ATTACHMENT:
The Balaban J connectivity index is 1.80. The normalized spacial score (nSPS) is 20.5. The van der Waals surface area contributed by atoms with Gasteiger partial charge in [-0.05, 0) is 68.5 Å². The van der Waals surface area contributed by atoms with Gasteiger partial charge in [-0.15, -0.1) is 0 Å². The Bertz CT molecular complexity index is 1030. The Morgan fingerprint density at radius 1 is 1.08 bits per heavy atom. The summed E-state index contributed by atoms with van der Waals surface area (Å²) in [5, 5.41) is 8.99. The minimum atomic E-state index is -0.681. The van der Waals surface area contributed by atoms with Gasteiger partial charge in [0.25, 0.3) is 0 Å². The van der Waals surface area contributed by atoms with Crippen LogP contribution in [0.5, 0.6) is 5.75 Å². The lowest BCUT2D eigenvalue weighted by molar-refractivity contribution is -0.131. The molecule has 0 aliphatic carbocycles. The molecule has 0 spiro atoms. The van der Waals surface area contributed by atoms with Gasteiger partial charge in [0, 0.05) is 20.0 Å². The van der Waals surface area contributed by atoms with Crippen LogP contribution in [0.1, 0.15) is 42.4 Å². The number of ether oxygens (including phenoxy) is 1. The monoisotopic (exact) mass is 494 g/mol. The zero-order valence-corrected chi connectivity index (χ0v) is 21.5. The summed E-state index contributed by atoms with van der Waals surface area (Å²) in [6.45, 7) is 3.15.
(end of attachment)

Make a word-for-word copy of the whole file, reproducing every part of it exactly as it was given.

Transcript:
The Balaban J connectivity index is 1.80. The normalized spacial score (nSPS) is 20.5. The van der Waals surface area contributed by atoms with Gasteiger partial charge in [-0.05, 0) is 68.5 Å². The van der Waals surface area contributed by atoms with Gasteiger partial charge in [-0.15, -0.1) is 0 Å². The Bertz CT molecular complexity index is 1030. The Morgan fingerprint density at radius 1 is 1.08 bits per heavy atom. The summed E-state index contributed by atoms with van der Waals surface area (Å²) in [5, 5.41) is 8.99. The minimum atomic E-state index is -0.681. The van der Waals surface area contributed by atoms with Gasteiger partial charge in [0.25, 0.3) is 0 Å². The van der Waals surface area contributed by atoms with Crippen LogP contribution in [0.5, 0.6) is 5.75 Å². The lowest BCUT2D eigenvalue weighted by molar-refractivity contribution is -0.131. The molecule has 0 aliphatic carbocycles. The molecule has 0 spiro atoms. The van der Waals surface area contributed by atoms with Gasteiger partial charge in [0, 0.05) is 20.0 Å². The van der Waals surface area contributed by atoms with Crippen LogP contribution in [0.1, 0.15) is 42.4 Å². The number of ether oxygens (including phenoxy) is 1. The monoisotopic (exact) mass is 494 g/mol. The zero-order valence-corrected chi connectivity index (χ0v) is 21.5. The summed E-state index contributed by atoms with van der Waals surface area (Å²) in [6.45, 7) is 3.15.